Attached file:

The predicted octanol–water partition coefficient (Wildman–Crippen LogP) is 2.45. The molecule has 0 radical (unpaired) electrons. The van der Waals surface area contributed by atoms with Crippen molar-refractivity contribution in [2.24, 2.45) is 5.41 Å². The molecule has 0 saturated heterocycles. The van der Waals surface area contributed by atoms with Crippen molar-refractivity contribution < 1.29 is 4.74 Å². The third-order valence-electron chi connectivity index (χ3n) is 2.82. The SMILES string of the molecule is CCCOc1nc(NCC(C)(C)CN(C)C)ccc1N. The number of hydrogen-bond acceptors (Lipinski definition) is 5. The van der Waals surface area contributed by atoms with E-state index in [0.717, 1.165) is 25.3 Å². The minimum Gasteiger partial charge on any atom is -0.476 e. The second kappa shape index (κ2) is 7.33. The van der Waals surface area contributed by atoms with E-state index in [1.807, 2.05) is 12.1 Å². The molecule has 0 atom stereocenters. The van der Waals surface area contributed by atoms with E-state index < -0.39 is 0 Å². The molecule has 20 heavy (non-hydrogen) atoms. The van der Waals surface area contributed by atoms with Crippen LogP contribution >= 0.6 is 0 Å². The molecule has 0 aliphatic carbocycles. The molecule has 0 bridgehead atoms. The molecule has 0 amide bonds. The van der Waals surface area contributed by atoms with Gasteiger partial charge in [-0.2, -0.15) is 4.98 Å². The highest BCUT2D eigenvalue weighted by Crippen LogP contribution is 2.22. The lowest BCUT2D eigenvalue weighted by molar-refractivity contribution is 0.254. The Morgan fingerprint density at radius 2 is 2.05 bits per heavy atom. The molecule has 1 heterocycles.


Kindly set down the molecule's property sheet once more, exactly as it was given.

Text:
The predicted octanol–water partition coefficient (Wildman–Crippen LogP) is 2.45. The molecule has 0 radical (unpaired) electrons. The van der Waals surface area contributed by atoms with Crippen molar-refractivity contribution in [2.24, 2.45) is 5.41 Å². The molecule has 0 saturated heterocycles. The van der Waals surface area contributed by atoms with Crippen molar-refractivity contribution < 1.29 is 4.74 Å². The third-order valence-electron chi connectivity index (χ3n) is 2.82. The SMILES string of the molecule is CCCOc1nc(NCC(C)(C)CN(C)C)ccc1N. The number of hydrogen-bond acceptors (Lipinski definition) is 5. The van der Waals surface area contributed by atoms with E-state index in [0.717, 1.165) is 25.3 Å². The minimum Gasteiger partial charge on any atom is -0.476 e. The second kappa shape index (κ2) is 7.33. The van der Waals surface area contributed by atoms with E-state index in [1.807, 2.05) is 12.1 Å². The molecule has 0 atom stereocenters. The van der Waals surface area contributed by atoms with E-state index < -0.39 is 0 Å². The molecule has 20 heavy (non-hydrogen) atoms. The van der Waals surface area contributed by atoms with Crippen LogP contribution >= 0.6 is 0 Å². The molecule has 0 aliphatic carbocycles. The molecule has 0 bridgehead atoms. The molecule has 0 amide bonds. The van der Waals surface area contributed by atoms with Gasteiger partial charge in [-0.2, -0.15) is 4.98 Å². The highest BCUT2D eigenvalue weighted by Crippen LogP contribution is 2.22. The lowest BCUT2D eigenvalue weighted by molar-refractivity contribution is 0.254. The Morgan fingerprint density at radius 2 is 2.05 bits per heavy atom. The molecule has 1 heterocycles.